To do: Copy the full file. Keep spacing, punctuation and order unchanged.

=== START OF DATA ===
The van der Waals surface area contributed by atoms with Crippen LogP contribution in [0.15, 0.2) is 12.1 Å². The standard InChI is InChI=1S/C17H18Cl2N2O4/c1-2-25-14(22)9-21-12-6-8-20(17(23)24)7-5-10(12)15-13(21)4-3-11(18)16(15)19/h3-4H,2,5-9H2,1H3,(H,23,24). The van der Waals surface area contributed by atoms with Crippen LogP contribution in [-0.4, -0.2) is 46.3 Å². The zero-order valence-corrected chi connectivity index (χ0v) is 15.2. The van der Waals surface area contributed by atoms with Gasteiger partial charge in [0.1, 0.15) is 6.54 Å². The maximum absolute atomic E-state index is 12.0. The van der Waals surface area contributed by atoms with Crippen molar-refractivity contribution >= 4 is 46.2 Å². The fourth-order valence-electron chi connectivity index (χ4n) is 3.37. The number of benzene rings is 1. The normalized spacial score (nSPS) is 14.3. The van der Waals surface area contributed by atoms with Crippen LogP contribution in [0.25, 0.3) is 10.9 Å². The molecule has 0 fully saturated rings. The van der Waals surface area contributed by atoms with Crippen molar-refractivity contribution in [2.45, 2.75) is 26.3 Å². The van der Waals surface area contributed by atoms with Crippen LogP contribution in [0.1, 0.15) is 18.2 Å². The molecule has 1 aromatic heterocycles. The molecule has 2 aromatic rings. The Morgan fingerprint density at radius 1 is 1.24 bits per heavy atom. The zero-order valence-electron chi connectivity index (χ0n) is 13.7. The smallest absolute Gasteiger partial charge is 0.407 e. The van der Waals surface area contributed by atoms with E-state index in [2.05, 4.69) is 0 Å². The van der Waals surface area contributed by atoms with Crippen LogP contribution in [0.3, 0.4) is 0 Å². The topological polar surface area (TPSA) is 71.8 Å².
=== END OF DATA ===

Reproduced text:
The van der Waals surface area contributed by atoms with Crippen LogP contribution in [0.15, 0.2) is 12.1 Å². The standard InChI is InChI=1S/C17H18Cl2N2O4/c1-2-25-14(22)9-21-12-6-8-20(17(23)24)7-5-10(12)15-13(21)4-3-11(18)16(15)19/h3-4H,2,5-9H2,1H3,(H,23,24). The van der Waals surface area contributed by atoms with Crippen LogP contribution in [-0.4, -0.2) is 46.3 Å². The zero-order valence-corrected chi connectivity index (χ0v) is 15.2. The van der Waals surface area contributed by atoms with Gasteiger partial charge in [0.1, 0.15) is 6.54 Å². The maximum absolute atomic E-state index is 12.0. The van der Waals surface area contributed by atoms with Crippen molar-refractivity contribution >= 4 is 46.2 Å². The fourth-order valence-electron chi connectivity index (χ4n) is 3.37. The number of benzene rings is 1. The normalized spacial score (nSPS) is 14.3. The van der Waals surface area contributed by atoms with Crippen LogP contribution in [0.25, 0.3) is 10.9 Å². The molecule has 0 fully saturated rings. The van der Waals surface area contributed by atoms with Crippen molar-refractivity contribution in [2.45, 2.75) is 26.3 Å². The van der Waals surface area contributed by atoms with Crippen LogP contribution in [0.1, 0.15) is 18.2 Å². The molecule has 1 aromatic heterocycles. The molecule has 2 aromatic rings. The Morgan fingerprint density at radius 1 is 1.24 bits per heavy atom. The zero-order valence-electron chi connectivity index (χ0n) is 13.7. The smallest absolute Gasteiger partial charge is 0.407 e. The van der Waals surface area contributed by atoms with E-state index in [2.05, 4.69) is 0 Å². The van der Waals surface area contributed by atoms with Crippen LogP contribution in [0.3, 0.4) is 0 Å². The topological polar surface area (TPSA) is 71.8 Å².